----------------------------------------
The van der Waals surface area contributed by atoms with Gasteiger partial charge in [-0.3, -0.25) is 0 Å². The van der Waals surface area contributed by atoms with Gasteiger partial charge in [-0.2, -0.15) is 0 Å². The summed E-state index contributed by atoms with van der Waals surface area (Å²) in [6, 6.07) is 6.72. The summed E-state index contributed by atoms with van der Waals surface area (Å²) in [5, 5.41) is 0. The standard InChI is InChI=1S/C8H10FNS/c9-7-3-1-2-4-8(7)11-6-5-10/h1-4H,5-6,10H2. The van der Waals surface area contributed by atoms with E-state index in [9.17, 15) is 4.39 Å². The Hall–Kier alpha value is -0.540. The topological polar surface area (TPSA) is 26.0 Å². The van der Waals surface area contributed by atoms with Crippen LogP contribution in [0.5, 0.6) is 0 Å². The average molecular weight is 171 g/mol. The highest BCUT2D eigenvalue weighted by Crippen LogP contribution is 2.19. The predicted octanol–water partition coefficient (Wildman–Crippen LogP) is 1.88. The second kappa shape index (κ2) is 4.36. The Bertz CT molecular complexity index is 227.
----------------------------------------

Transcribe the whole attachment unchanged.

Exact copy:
The van der Waals surface area contributed by atoms with Gasteiger partial charge in [-0.3, -0.25) is 0 Å². The van der Waals surface area contributed by atoms with Gasteiger partial charge in [-0.2, -0.15) is 0 Å². The summed E-state index contributed by atoms with van der Waals surface area (Å²) in [6, 6.07) is 6.72. The summed E-state index contributed by atoms with van der Waals surface area (Å²) in [5, 5.41) is 0. The standard InChI is InChI=1S/C8H10FNS/c9-7-3-1-2-4-8(7)11-6-5-10/h1-4H,5-6,10H2. The van der Waals surface area contributed by atoms with E-state index in [9.17, 15) is 4.39 Å². The Hall–Kier alpha value is -0.540. The topological polar surface area (TPSA) is 26.0 Å². The van der Waals surface area contributed by atoms with Crippen LogP contribution in [0.5, 0.6) is 0 Å². The average molecular weight is 171 g/mol. The highest BCUT2D eigenvalue weighted by Crippen LogP contribution is 2.19. The predicted octanol–water partition coefficient (Wildman–Crippen LogP) is 1.88. The second kappa shape index (κ2) is 4.36. The Bertz CT molecular complexity index is 227.